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Beetle communities associated with the tree fern Dicksonia antarctica Labill. in Tasmania

Citation

Fountain-Jones, NM and McQuillan, PB and Grove, S, Beetle communities associated with the tree fern Dicksonia antarctica Labill. in Tasmania, Australian Journal of Entomology, 51, (3) pp. 154-165. ISSN 1326-6756 (2012) [Refereed Article]

Copyright Statement

Copyright 2012 The Authors Australian Journal of Entomology & Australian Entomological Society

DOI: doi:10.1111/j.1440-6055.2011.00855.x

Abstract

Tree ferns are a conspicuous element of many wet forests in Australia, and in increasing demand in export markets, but little is known about their beetle fauna. The tree fern Dicksonia antarctica Labill. was sampled over four seasons at four sites in Tasmania. A total of 108 species of beetles, representing 35 families, were collected from three discrete microhabitats on 80 individual tree ferns. Beetle numbers were highest in the crown litter, then live fronds and least from the trunk. Curculionoids were the most diverse and abundant group of beetles and an anthribid genus, Xynotropis Blackburn, was most numerous. The crown litter was numerically dominated by species from four families, Anthribidae, Leiodidae, Ptiliidae and Staphylinidae. Two other families, Latridiidae and Coccinellidae, were most abundant on the live fronds, while Tenebrionidae, Staphylinidae and Anthribidae were common on the trunks. Predators, followed by fungivores contributed the highest proportion of species richness, however fungivores, spore-feeders and detritivores were most abundant as individuals. Despite a large foliar biomass, herbivores were notably few in numbers and diversity. The beetle assemblage on each of the three microhabitats associated with tree ferns was distinctive and characterised by sets of species that displayed some degree of geographical variation. Indicator analysis revealed that 13 species were broadly characteristic of site-by-microhabitat combinations. For exported tree ferns, the beetle fauna appears to be low in pest potential.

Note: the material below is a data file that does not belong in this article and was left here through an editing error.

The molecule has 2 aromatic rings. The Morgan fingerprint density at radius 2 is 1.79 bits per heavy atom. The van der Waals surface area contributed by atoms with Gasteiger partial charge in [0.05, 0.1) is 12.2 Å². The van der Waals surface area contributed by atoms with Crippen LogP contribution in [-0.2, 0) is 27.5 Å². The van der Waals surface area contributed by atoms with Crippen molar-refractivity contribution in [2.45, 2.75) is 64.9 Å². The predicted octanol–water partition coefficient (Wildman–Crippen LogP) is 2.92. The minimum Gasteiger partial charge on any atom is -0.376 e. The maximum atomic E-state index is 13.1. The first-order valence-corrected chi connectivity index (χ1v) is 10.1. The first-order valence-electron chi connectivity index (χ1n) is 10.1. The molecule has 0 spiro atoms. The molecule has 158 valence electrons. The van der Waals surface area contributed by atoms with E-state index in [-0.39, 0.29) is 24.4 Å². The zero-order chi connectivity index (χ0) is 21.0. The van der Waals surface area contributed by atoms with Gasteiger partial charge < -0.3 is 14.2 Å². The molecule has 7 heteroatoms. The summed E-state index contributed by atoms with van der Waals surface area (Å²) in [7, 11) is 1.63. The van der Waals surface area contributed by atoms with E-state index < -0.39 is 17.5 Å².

Item Details

Item Type:Refereed Article
Keywords:coleoptera, forest fauna, host plant association, tree fern
Research Division:Biological Sciences
Research Group:Ecology
Research Field:Community Ecology
Objective Division:Environment
Objective Group:Flora, Fauna and Biodiversity
Objective Field:Forest and Woodlands Flora, Fauna and Biodiversity
Author:Fountain-Jones, NM (Mr Nicholas Fountain-Jones)
Author:McQuillan, PB (Mr Peter McQuillan)
ID Code:84952
Year Published:2012
Web of Science® Times Cited:2
Deposited By:Research Division
Deposited On:2013-06-06
Last Modified:2017-11-01
Downloads:0

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